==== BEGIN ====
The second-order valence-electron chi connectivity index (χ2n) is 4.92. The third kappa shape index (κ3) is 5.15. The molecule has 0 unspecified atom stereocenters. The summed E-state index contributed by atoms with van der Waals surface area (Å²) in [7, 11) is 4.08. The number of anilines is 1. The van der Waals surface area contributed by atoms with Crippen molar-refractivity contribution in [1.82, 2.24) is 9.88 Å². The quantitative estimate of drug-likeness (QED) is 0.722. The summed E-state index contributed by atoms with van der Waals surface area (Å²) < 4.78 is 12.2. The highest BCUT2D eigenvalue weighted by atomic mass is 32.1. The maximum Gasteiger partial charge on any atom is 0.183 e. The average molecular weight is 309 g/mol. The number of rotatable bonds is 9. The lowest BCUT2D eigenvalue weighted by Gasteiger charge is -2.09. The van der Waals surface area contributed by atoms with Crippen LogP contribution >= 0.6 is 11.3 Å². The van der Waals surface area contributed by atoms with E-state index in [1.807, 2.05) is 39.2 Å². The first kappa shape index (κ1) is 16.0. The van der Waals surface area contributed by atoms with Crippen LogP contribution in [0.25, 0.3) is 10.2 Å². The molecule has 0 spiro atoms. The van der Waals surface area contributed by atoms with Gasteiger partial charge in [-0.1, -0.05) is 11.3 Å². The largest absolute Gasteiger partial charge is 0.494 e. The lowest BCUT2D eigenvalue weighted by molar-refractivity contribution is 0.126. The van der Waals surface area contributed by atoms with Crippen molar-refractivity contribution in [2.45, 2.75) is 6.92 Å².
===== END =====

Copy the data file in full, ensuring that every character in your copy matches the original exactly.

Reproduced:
The second-order valence-electron chi connectivity index (χ2n) is 4.92. The third kappa shape index (κ3) is 5.15. The molecule has 0 unspecified atom stereocenters. The summed E-state index contributed by atoms with van der Waals surface area (Å²) in [7, 11) is 4.08. The number of anilines is 1. The van der Waals surface area contributed by atoms with Crippen molar-refractivity contribution in [1.82, 2.24) is 9.88 Å². The quantitative estimate of drug-likeness (QED) is 0.722. The summed E-state index contributed by atoms with van der Waals surface area (Å²) < 4.78 is 12.2. The highest BCUT2D eigenvalue weighted by atomic mass is 32.1. The maximum Gasteiger partial charge on any atom is 0.183 e. The average molecular weight is 309 g/mol. The number of rotatable bonds is 9. The lowest BCUT2D eigenvalue weighted by Gasteiger charge is -2.09. The van der Waals surface area contributed by atoms with Crippen LogP contribution >= 0.6 is 11.3 Å². The van der Waals surface area contributed by atoms with E-state index in [1.807, 2.05) is 39.2 Å². The first kappa shape index (κ1) is 16.0. The van der Waals surface area contributed by atoms with Crippen LogP contribution in [0.25, 0.3) is 10.2 Å². The molecule has 0 spiro atoms. The van der Waals surface area contributed by atoms with Gasteiger partial charge in [-0.1, -0.05) is 11.3 Å². The largest absolute Gasteiger partial charge is 0.494 e. The lowest BCUT2D eigenvalue weighted by molar-refractivity contribution is 0.126. The van der Waals surface area contributed by atoms with Crippen molar-refractivity contribution in [2.45, 2.75) is 6.92 Å².